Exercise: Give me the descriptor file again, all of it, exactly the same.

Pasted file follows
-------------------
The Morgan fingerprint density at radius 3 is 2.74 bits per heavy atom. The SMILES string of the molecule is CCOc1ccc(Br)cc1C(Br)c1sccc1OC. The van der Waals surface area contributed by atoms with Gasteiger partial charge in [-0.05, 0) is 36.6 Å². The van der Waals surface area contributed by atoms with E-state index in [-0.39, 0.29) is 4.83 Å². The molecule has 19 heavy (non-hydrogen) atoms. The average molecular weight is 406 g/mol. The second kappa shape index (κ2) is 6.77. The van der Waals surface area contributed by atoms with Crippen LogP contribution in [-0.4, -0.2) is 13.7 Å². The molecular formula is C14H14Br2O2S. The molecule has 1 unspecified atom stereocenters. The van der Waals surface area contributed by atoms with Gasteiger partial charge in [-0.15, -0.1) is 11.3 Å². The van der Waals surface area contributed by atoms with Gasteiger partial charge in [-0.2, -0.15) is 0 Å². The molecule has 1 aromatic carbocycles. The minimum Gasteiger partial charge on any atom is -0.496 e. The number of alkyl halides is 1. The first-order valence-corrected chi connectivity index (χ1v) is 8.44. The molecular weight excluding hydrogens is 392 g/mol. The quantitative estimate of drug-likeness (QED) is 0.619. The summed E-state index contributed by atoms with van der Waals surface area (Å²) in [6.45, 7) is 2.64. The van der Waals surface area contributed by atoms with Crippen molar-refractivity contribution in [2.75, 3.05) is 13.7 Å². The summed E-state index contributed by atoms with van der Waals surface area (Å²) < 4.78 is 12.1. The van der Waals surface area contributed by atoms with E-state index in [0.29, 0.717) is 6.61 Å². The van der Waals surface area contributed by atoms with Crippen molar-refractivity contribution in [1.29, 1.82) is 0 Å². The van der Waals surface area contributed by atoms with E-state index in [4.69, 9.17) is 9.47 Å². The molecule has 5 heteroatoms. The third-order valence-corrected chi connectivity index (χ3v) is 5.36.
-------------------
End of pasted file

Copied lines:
The Morgan fingerprint density at radius 3 is 2.74 bits per heavy atom. The SMILES string of the molecule is CCOc1ccc(Br)cc1C(Br)c1sccc1OC. The van der Waals surface area contributed by atoms with Gasteiger partial charge in [-0.05, 0) is 36.6 Å². The van der Waals surface area contributed by atoms with E-state index in [-0.39, 0.29) is 4.83 Å². The molecule has 19 heavy (non-hydrogen) atoms. The average molecular weight is 406 g/mol. The second kappa shape index (κ2) is 6.77. The van der Waals surface area contributed by atoms with Crippen LogP contribution in [-0.4, -0.2) is 13.7 Å². The molecular formula is C14H14Br2O2S. The molecule has 1 unspecified atom stereocenters. The van der Waals surface area contributed by atoms with Gasteiger partial charge in [-0.15, -0.1) is 11.3 Å². The van der Waals surface area contributed by atoms with Gasteiger partial charge in [-0.2, -0.15) is 0 Å². The molecule has 1 aromatic carbocycles. The minimum Gasteiger partial charge on any atom is -0.496 e. The number of alkyl halides is 1. The first-order valence-corrected chi connectivity index (χ1v) is 8.44. The molecular weight excluding hydrogens is 392 g/mol. The quantitative estimate of drug-likeness (QED) is 0.619. The summed E-state index contributed by atoms with van der Waals surface area (Å²) in [6.45, 7) is 2.64. The van der Waals surface area contributed by atoms with Crippen molar-refractivity contribution in [2.75, 3.05) is 13.7 Å². The summed E-state index contributed by atoms with van der Waals surface area (Å²) < 4.78 is 12.1. The van der Waals surface area contributed by atoms with E-state index in [0.29, 0.717) is 6.61 Å². The van der Waals surface area contributed by atoms with Crippen molar-refractivity contribution in [1.29, 1.82) is 0 Å². The van der Waals surface area contributed by atoms with E-state index in [4.69, 9.17) is 9.47 Å². The molecule has 5 heteroatoms. The third-order valence-corrected chi connectivity index (χ3v) is 5.36.